When I write detailed defect descriptions or bug reports, then my team's Development manager feels satisfied. What are few things a blackbox tester can do to help the Developers become more productive and fix the defects easily?

One thing I observed that made my Development team concerned was when I reported important bugs just a week before the Production release and after the code had been freezed.

Also, when I did retesting of a bug fix in the new build and failed it and after the 2nd time the bug was fixed by developers, I again found a symptom of the same bug, which I missed and should have found earlier.

I have noticed that the Dev team doesn't appreciate these things as They always defer the late found bugs to the next release, am I being ineffective over here?

Thus, what exactly do good and experienced developers really expect from the QA team? How can we Testers create more value for developers working in the same project team?

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    Your dev team has wrong perspective. Would it be better if that important bug you found during the code freeze was found AFTER the release? – P.M Feb 5 '17 at 16:50
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    Developers with big egos don't like to admit that they make mistakes. They prefer to blame testers. Don't fall for it. – Pete Becker Feb 5 '17 at 19:44
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    Actually, after freezing the code before release, If you found a bug..that is almost similar to finding a bug after release. Ofcourse the freezing of code should happen after the QA gave a clean chit to code, that there are no bugs found. – Sandeep R Feb 6 '17 at 6:03
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    "They expect me to do my job perfectly" - So developers are already working perfectly and they are planting all those bugs in code on purpose, just for fun? – user11153 Feb 6 '17 at 14:45
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    Reading the answers there is one important thing that has been missed. As a tester you should be able to give an exact scenario to reproduce the bug. Tracking down the cause of the bug is the developers problem. If all of your testing is done, then with approval you can try to track down the cause of the bug. But don't take it upon yourself to waste testing time debugging. – MaxW Feb 6 '17 at 17:55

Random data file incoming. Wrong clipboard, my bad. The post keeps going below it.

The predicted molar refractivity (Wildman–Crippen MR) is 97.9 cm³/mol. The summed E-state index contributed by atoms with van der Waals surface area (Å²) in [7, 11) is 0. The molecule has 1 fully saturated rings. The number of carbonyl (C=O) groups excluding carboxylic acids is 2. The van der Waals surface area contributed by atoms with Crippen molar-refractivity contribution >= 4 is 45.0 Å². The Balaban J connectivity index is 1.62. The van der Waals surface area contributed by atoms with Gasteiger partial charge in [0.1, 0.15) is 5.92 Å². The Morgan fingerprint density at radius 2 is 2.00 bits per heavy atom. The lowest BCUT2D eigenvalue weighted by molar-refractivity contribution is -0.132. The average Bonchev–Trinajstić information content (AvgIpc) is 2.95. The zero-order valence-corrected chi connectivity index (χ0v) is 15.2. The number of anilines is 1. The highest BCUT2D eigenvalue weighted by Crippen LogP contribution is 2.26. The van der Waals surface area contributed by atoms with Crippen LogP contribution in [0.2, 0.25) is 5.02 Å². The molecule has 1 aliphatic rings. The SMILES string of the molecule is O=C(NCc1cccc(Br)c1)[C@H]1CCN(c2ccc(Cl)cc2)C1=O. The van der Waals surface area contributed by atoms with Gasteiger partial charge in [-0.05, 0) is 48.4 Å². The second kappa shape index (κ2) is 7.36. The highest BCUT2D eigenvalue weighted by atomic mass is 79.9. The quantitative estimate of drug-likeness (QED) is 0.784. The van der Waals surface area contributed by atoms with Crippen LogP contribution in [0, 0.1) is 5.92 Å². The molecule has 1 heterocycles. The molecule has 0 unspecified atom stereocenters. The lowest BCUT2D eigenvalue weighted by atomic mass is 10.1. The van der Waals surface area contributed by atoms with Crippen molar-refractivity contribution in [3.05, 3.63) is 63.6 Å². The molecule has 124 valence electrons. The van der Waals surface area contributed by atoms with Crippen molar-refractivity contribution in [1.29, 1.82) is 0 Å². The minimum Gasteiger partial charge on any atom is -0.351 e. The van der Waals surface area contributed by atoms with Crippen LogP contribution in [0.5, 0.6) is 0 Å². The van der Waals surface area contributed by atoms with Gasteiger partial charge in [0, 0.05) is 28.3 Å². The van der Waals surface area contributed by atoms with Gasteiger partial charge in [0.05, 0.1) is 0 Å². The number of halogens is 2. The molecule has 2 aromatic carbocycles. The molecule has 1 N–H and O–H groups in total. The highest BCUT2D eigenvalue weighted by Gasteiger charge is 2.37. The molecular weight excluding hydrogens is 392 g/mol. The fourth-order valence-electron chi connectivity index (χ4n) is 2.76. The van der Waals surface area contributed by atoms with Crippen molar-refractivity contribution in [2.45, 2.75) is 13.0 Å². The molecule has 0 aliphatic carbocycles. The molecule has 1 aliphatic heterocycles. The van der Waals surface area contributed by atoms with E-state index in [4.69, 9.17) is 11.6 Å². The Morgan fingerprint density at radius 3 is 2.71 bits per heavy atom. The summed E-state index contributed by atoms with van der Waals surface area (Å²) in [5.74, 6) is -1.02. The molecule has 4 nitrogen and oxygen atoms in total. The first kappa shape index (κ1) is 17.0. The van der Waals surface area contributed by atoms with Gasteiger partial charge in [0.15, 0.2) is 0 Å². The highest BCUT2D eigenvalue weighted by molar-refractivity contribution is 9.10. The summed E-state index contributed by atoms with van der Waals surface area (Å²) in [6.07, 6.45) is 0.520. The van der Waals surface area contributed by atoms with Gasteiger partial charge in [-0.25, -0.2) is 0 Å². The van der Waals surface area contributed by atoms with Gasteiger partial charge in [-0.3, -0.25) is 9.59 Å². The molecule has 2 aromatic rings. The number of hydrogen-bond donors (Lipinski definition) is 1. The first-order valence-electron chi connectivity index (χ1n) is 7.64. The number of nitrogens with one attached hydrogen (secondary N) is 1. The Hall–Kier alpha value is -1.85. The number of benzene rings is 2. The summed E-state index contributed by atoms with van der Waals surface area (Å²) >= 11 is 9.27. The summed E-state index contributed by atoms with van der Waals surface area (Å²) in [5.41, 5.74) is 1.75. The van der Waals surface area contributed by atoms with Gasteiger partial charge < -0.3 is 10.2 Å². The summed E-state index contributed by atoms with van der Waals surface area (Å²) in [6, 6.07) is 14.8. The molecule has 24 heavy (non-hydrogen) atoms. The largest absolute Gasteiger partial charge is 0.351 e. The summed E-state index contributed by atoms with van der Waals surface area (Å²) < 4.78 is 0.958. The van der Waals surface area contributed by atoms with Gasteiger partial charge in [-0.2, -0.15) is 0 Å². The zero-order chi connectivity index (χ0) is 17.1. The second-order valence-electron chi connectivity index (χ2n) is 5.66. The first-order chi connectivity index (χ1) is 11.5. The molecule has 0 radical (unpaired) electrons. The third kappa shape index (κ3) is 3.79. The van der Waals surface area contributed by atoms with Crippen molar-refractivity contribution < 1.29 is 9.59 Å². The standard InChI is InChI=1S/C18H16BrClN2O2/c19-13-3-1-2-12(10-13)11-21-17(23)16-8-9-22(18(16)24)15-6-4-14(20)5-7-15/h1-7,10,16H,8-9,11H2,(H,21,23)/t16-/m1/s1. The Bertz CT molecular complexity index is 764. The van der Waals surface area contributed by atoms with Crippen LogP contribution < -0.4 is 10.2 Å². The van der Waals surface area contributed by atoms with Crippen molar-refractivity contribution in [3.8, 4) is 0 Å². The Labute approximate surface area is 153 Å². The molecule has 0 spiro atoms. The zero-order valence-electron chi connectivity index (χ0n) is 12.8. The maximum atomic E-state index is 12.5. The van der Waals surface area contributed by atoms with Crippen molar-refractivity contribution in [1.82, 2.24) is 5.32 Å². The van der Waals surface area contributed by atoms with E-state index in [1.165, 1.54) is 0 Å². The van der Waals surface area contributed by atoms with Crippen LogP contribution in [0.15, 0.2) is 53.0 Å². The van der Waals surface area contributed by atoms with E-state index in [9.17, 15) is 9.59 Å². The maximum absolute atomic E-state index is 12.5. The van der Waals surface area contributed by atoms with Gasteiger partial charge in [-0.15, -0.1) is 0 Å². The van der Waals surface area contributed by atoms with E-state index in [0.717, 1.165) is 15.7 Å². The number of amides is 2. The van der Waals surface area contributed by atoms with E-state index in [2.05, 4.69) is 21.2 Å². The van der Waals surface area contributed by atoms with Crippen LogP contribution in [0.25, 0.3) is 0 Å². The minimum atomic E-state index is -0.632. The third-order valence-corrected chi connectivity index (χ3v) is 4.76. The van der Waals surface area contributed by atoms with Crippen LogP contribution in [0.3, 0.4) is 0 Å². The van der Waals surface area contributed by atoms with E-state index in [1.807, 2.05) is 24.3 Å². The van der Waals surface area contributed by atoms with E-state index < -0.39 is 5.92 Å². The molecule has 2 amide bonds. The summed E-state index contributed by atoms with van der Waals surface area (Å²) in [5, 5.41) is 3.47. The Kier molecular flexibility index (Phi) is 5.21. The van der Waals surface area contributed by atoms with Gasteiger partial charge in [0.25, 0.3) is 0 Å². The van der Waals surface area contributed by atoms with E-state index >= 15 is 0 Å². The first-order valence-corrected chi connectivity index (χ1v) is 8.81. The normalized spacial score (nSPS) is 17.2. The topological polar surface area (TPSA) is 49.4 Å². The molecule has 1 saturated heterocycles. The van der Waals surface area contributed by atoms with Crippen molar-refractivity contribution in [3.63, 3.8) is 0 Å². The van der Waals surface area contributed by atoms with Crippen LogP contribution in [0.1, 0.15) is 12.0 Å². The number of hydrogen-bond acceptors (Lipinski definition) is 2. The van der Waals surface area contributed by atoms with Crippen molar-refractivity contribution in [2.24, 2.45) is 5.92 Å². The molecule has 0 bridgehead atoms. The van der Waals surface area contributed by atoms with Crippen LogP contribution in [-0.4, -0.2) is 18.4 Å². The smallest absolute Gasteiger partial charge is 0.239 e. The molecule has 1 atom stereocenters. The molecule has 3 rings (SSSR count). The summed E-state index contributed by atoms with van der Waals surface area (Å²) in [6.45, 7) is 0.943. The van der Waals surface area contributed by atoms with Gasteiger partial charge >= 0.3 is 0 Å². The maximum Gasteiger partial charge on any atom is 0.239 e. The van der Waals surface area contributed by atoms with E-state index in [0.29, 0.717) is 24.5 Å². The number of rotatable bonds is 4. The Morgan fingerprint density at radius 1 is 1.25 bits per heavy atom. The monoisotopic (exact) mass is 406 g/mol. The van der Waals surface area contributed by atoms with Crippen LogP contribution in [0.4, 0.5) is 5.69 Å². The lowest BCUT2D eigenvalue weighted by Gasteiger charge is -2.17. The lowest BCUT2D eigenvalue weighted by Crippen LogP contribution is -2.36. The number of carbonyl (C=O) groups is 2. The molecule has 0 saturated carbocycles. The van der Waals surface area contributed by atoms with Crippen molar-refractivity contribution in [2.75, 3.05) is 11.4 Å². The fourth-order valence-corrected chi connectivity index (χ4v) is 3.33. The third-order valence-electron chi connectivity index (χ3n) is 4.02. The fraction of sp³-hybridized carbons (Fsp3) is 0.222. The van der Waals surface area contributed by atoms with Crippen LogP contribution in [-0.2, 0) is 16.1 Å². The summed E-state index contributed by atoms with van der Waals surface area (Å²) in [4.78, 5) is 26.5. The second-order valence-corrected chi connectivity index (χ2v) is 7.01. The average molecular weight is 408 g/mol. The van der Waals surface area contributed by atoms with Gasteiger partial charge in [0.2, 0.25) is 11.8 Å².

It is very admirable for you to consider a tester's role from this perspective.

The hard cold fact:

  • No one is happy when there is a bug found in their code. Imagine yourself as a developer, you have done coding, you have done unit testing and you feel pretty good when you check in your code. How would you feel when someone shows up shortly before code release and tells you your work is not good enough.
  • It is a common reaction for a developer to be defensive; a defensive mentality has two manifestations: 1, it is not a bug; 2, a tester could have told me earlier.

How does a tester handle this kind of situation?

You mentioned that you discovered bugs shortly before code release and / or code freeze, your development became very concerned.

  • It is inevitable; you do not have complete control over when you discover a bug. Before code is frozen or marked ready for release, are you consulted? Testers should be consulted before code is frozen or marked ready for release. If you are not consulted, you should make a recommendation to change it. And yes, in some culture or some companies, it is not possible to change it. (There is a chance that your release management is not well organized, but without further details, it is merely my speculation.)